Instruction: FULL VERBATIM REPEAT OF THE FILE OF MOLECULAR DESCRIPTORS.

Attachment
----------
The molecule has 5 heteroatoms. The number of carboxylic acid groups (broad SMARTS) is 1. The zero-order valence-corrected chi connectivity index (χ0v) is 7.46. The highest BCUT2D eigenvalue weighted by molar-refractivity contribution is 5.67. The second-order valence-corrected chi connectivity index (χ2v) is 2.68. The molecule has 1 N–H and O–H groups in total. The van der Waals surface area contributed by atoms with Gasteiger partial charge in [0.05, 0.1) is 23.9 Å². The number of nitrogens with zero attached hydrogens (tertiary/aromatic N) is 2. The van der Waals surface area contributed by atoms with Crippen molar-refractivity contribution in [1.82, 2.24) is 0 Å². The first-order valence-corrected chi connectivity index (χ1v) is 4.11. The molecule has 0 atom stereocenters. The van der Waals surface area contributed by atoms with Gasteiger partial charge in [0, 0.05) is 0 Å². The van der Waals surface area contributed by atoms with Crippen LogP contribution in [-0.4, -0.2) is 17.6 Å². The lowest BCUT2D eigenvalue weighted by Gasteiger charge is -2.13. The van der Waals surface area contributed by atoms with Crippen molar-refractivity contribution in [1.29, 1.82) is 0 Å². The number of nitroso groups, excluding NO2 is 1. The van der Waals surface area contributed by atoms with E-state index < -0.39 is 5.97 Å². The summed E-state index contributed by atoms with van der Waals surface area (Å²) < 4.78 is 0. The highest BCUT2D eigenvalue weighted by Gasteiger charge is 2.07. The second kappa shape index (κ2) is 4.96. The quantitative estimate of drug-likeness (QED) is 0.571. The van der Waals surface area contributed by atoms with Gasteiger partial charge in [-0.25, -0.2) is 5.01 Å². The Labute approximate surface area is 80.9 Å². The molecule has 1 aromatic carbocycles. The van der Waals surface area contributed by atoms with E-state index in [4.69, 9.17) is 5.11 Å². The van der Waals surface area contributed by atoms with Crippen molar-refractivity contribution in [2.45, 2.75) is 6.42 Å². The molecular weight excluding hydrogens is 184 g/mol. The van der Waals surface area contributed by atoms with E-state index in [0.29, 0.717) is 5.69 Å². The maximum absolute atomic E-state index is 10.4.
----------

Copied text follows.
The molecule has 5 heteroatoms. The number of carboxylic acid groups (broad SMARTS) is 1. The zero-order valence-corrected chi connectivity index (χ0v) is 7.46. The highest BCUT2D eigenvalue weighted by molar-refractivity contribution is 5.67. The second-order valence-corrected chi connectivity index (χ2v) is 2.68. The molecule has 1 N–H and O–H groups in total. The van der Waals surface area contributed by atoms with Gasteiger partial charge in [0.05, 0.1) is 23.9 Å². The number of nitrogens with zero attached hydrogens (tertiary/aromatic N) is 2. The van der Waals surface area contributed by atoms with Crippen molar-refractivity contribution in [1.82, 2.24) is 0 Å². The first-order valence-corrected chi connectivity index (χ1v) is 4.11. The molecule has 0 atom stereocenters. The van der Waals surface area contributed by atoms with Gasteiger partial charge in [0, 0.05) is 0 Å². The van der Waals surface area contributed by atoms with Crippen LogP contribution in [-0.4, -0.2) is 17.6 Å². The lowest BCUT2D eigenvalue weighted by Gasteiger charge is -2.13. The van der Waals surface area contributed by atoms with Crippen molar-refractivity contribution in [1.29, 1.82) is 0 Å². The number of nitroso groups, excluding NO2 is 1. The van der Waals surface area contributed by atoms with E-state index < -0.39 is 5.97 Å². The summed E-state index contributed by atoms with van der Waals surface area (Å²) < 4.78 is 0. The highest BCUT2D eigenvalue weighted by Gasteiger charge is 2.07. The second kappa shape index (κ2) is 4.96. The quantitative estimate of drug-likeness (QED) is 0.571. The van der Waals surface area contributed by atoms with Gasteiger partial charge in [-0.25, -0.2) is 5.01 Å². The Labute approximate surface area is 80.9 Å². The molecule has 1 aromatic carbocycles. The van der Waals surface area contributed by atoms with E-state index in [4.69, 9.17) is 5.11 Å². The van der Waals surface area contributed by atoms with Crippen molar-refractivity contribution in [2.45, 2.75) is 6.42 Å². The molecular weight excluding hydrogens is 184 g/mol. The van der Waals surface area contributed by atoms with E-state index in [0.29, 0.717) is 5.69 Å². The maximum absolute atomic E-state index is 10.4.